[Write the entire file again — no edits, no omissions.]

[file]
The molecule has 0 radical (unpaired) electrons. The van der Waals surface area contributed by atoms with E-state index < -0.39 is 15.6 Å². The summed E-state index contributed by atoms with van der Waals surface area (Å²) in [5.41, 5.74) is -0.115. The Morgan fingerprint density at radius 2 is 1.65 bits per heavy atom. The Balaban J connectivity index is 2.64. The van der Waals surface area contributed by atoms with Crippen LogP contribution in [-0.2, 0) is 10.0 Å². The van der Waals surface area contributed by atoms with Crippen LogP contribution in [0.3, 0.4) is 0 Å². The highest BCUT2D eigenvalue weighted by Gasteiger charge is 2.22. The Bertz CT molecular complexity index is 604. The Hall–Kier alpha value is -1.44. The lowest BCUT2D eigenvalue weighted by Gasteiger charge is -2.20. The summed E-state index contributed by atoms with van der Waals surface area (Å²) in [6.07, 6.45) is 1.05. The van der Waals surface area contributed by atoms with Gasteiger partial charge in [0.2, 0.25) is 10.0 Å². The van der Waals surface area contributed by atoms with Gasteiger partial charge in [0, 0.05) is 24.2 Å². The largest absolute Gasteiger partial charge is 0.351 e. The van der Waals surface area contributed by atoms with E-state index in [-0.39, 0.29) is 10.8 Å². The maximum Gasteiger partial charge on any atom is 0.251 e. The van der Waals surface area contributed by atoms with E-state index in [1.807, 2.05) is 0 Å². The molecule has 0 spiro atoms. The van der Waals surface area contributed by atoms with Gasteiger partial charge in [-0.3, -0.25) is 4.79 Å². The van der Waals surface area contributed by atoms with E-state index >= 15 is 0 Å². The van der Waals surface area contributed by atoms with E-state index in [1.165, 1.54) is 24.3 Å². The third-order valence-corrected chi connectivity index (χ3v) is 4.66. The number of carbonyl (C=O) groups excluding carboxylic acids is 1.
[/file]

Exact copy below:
The molecule has 0 radical (unpaired) electrons. The van der Waals surface area contributed by atoms with E-state index < -0.39 is 15.6 Å². The summed E-state index contributed by atoms with van der Waals surface area (Å²) in [5.41, 5.74) is -0.115. The Morgan fingerprint density at radius 2 is 1.65 bits per heavy atom. The Balaban J connectivity index is 2.64. The van der Waals surface area contributed by atoms with Crippen LogP contribution in [-0.2, 0) is 10.0 Å². The van der Waals surface area contributed by atoms with Crippen LogP contribution in [0.3, 0.4) is 0 Å². The highest BCUT2D eigenvalue weighted by Gasteiger charge is 2.22. The Bertz CT molecular complexity index is 604. The Hall–Kier alpha value is -1.44. The lowest BCUT2D eigenvalue weighted by Gasteiger charge is -2.20. The summed E-state index contributed by atoms with van der Waals surface area (Å²) in [6.07, 6.45) is 1.05. The van der Waals surface area contributed by atoms with Gasteiger partial charge in [0.2, 0.25) is 10.0 Å². The van der Waals surface area contributed by atoms with Gasteiger partial charge in [0, 0.05) is 24.2 Å². The largest absolute Gasteiger partial charge is 0.351 e. The van der Waals surface area contributed by atoms with E-state index in [-0.39, 0.29) is 10.8 Å². The maximum Gasteiger partial charge on any atom is 0.251 e. The van der Waals surface area contributed by atoms with E-state index in [1.807, 2.05) is 0 Å². The molecule has 0 spiro atoms. The van der Waals surface area contributed by atoms with Gasteiger partial charge in [-0.3, -0.25) is 4.79 Å². The van der Waals surface area contributed by atoms with E-state index >= 15 is 0 Å². The van der Waals surface area contributed by atoms with E-state index in [1.165, 1.54) is 24.3 Å². The third-order valence-corrected chi connectivity index (χ3v) is 4.66. The number of carbonyl (C=O) groups excluding carboxylic acids is 1.